Seven Rivers Hospital

Health Flows from Many Sources

Author: Anna Flores

Orthopedic Programs and Joint Care

Orthopedic programs should have a specially trained interdisciplinary team of physicians, surgeons, nurses and therapists to provide a continuum of orthopedic care from diagnosis through rehabilitation.  Patients can benefit from advanced diagnostic tools, specially equipped operating rooms, presurgical informative classes and comprehensive physical therapy and rehabilitation services. 

Orthopedic surgeons often specialize in the following areas: 

  • Joints, including hips and knees 
  • Hand and Upper Extremity 
  • Sports Medicine 
  • General Orthopedics 

Presurgical Informative Classes 

Are you suffering from knee pain, hip pain or morning stiffness?  Some hospitals offers monthly seminars that focus on diagnosis and treatment for knee and hip pain.  Learn about the anatomy of the knee and hip, causes of joint pain, medications, physical therapy, arthroscopic surgery and total joint replacement.  Ask your local hospital if this is a service they offer. 

Total Joint Replacement 

Total joint replacement is one of the greatest orthopedic surgical advances of the century. Today, orthopedic surgeons are able to replace an arthritic or damaged joint with an artificial joint called a prosthesis. 

Joint replacement is often necessary to relieve pain and disability caused by severe arthritis. Two forms of arthritis, osteoarthritis, which is a wearing away of the cartilage in a joint, and rheumatoid arthritis, where the synovium produces chemical substances that attack the joint surface and destroy the cartilage, are both conditions that may warrant joint replacement. 

The goal of an orthopedic center is to restore function and reduce pain. Each patient should receive benefit from skilled physicians and nurses as well as physical therapists and assistants. The center should also assist with physician appointments, follow-up surgical care and rehabilitation.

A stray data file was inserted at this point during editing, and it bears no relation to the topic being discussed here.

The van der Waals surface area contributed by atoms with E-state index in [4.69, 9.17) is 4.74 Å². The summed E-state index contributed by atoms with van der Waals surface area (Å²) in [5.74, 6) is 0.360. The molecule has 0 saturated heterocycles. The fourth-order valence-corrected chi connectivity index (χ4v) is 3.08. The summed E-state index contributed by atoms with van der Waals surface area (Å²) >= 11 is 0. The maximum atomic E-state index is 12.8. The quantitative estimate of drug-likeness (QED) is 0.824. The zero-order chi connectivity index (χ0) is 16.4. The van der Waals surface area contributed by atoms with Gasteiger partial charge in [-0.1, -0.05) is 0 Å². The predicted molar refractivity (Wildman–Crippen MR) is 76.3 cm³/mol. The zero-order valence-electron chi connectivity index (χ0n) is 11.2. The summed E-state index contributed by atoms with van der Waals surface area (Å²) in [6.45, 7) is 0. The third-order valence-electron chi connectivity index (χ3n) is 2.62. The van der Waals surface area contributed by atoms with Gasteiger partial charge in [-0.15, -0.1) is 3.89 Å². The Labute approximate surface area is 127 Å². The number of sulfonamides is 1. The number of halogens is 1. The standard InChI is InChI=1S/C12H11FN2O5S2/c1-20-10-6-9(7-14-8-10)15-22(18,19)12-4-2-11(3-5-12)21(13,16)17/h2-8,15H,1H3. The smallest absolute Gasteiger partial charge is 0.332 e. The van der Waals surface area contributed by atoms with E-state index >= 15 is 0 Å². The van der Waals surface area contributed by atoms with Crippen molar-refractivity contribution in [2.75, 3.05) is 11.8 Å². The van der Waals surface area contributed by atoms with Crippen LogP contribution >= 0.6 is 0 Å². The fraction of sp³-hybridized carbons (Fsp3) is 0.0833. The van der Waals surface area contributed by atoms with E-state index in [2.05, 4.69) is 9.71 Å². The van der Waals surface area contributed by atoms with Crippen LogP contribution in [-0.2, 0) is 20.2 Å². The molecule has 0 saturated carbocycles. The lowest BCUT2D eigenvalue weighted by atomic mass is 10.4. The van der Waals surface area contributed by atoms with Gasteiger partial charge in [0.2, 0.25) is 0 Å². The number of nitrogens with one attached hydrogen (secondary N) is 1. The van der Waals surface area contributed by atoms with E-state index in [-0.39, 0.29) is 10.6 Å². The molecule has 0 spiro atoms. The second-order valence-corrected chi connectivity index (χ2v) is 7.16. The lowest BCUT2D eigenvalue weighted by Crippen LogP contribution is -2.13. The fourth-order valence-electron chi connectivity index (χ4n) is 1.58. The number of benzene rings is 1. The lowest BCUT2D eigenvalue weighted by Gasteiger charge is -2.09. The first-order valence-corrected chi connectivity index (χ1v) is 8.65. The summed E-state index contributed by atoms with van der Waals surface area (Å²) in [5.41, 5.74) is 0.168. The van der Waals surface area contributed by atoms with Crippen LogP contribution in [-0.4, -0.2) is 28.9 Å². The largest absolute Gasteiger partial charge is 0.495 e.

Basic Facts about Cholesterol

With all of the advertisements in magazines and on television, you’ve probably seen at least one about cholesterol. Chances are you’ve seen several. Talk of LDL, HDL, cholesterol lowering medications, etc. You probably find yourself wondering what all this means. As confusing as it may seem, your cholesterol is something you need to understand.

Cholesterol is a soft, waxy substance found with the fats in your blood and in your body’s cells. And like a lot of things, a certain amount provides benefits while too much can cause damage. For example, cholesterol is important because it helps form cell membranes, hormones and other functions. But if cholesterol levels become too high, it can become a risk factor for coronary heart disease. If your total cholesterol is less than 200 mg/dL, your heart attack risk is relatively low, unless you have other risk factors.

Since cholesterol and fats cannot be dissolved in the blood, they have to be transported from cell to cell by special carriers called lipoproteins. This is where all of the talk about LDL and HDL comes in. LDL stands for low-density lipoprotein and is the major transporter of cholesterol in the body. If too much LDL cholesterol is present (160mg/dL or higher) it can cause a build up of plaque in the arteries, which can then lead to a heart attack or stroke. This is why LDL cholesterol is sometimes called the “bad” cholesterol.

HDL stands for high-density lipoprotein. HDL is responsible for carrying one-third to one-fourth of blood cholesterol. HDL cholesterol is also called the “good” cholesterol. This is because it’s believed that it carries cholesterol away from the arteries to the liver, where the body can then get rid of it. It is also believed to slow down plaque formation.

The American Heart Association (AHA) recommends that your daily cholesterol intake be less than 300mg. If you have heart disease, your intake should be no more than 200mg. One way of helping to limit cholesterol intake is by reducing foods high in saturated fat and cholesterol. These are foods that typically come from animals: butter, cream, egg yolks, processed or fatty meats and fried foods. Instead, your diet should be high in fruits and vegetables, whole grains, low-fat or fat free dairy products, lean meat and fish.

Another way to manage cholesterol is through exercise. Exercise may increase HDL cholesterol in some people. It also may help to control weight, diabetes and high blood pressure. Physical inactivity is a major risk factor for developing heart disease.

Quitting smoking and monitoring alcohol consumption are two more ways to help manage your cholesterol. According to the AHA, smoking helps to lower HDL cholesterol levels and is one of the major factors for heart disease that you can change.

If following the above recommendations, along with the help of a physician, still doesn’t lower your cholesterol enough, there are medications available that may help. Talk to your physician to see if this might be beneficial to you.

While there is a lot being said about cholesterol through advertisements, what you really need to know is how to keep your HDL levels high and your LDL levels low. Talk to your doctor or contact the AHA for more information on how to do this.

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